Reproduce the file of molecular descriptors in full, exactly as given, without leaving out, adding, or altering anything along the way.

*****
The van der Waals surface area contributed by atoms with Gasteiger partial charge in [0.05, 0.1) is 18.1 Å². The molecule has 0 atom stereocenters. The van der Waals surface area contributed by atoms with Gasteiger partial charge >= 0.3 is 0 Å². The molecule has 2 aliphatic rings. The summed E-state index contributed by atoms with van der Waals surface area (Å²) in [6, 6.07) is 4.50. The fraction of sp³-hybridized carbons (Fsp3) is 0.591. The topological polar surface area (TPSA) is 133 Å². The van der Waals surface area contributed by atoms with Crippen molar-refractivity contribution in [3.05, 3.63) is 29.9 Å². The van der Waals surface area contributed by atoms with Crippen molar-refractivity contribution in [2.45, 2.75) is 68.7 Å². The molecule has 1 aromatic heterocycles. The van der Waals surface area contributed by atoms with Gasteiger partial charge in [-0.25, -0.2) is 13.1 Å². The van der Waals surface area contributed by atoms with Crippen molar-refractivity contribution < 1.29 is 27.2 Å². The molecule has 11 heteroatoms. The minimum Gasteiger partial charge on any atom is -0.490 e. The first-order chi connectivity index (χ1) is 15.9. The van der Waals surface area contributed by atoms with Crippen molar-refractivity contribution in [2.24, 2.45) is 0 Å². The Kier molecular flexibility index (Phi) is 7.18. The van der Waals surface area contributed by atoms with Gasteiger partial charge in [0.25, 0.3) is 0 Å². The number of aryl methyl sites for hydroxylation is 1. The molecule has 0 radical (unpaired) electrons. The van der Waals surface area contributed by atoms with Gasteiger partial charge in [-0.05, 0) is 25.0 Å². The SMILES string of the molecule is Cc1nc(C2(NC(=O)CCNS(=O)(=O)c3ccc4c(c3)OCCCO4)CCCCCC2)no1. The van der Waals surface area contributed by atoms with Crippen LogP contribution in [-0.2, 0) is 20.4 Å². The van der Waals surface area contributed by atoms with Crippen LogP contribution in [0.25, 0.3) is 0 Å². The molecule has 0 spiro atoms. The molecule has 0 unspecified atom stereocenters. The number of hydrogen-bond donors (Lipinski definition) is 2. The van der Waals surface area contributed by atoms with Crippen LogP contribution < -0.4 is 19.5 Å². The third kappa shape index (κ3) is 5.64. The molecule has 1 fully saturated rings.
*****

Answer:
The van der Waals surface area contributed by atoms with Gasteiger partial charge in [0.05, 0.1) is 18.1 Å². The molecule has 0 atom stereocenters. The van der Waals surface area contributed by atoms with Gasteiger partial charge >= 0.3 is 0 Å². The molecule has 2 aliphatic rings. The summed E-state index contributed by atoms with van der Waals surface area (Å²) in [6, 6.07) is 4.50. The fraction of sp³-hybridized carbons (Fsp3) is 0.591. The topological polar surface area (TPSA) is 133 Å². The van der Waals surface area contributed by atoms with Crippen molar-refractivity contribution in [3.05, 3.63) is 29.9 Å². The van der Waals surface area contributed by atoms with Crippen molar-refractivity contribution in [2.45, 2.75) is 68.7 Å². The molecule has 1 aromatic heterocycles. The van der Waals surface area contributed by atoms with Gasteiger partial charge in [-0.25, -0.2) is 13.1 Å². The van der Waals surface area contributed by atoms with Crippen molar-refractivity contribution < 1.29 is 27.2 Å². The molecule has 11 heteroatoms. The minimum Gasteiger partial charge on any atom is -0.490 e. The first-order chi connectivity index (χ1) is 15.9. The van der Waals surface area contributed by atoms with Crippen molar-refractivity contribution in [2.24, 2.45) is 0 Å². The Kier molecular flexibility index (Phi) is 7.18. The van der Waals surface area contributed by atoms with Gasteiger partial charge in [0.25, 0.3) is 0 Å². The number of aryl methyl sites for hydroxylation is 1. The molecule has 0 radical (unpaired) electrons. The van der Waals surface area contributed by atoms with Gasteiger partial charge in [-0.05, 0) is 25.0 Å². The SMILES string of the molecule is Cc1nc(C2(NC(=O)CCNS(=O)(=O)c3ccc4c(c3)OCCCO4)CCCCCC2)no1. The van der Waals surface area contributed by atoms with Crippen LogP contribution in [-0.2, 0) is 20.4 Å². The van der Waals surface area contributed by atoms with Crippen LogP contribution in [0.25, 0.3) is 0 Å². The molecule has 0 spiro atoms. The molecule has 0 unspecified atom stereocenters. The number of hydrogen-bond donors (Lipinski definition) is 2. The van der Waals surface area contributed by atoms with Crippen LogP contribution < -0.4 is 19.5 Å². The third kappa shape index (κ3) is 5.64. The molecule has 1 fully saturated rings.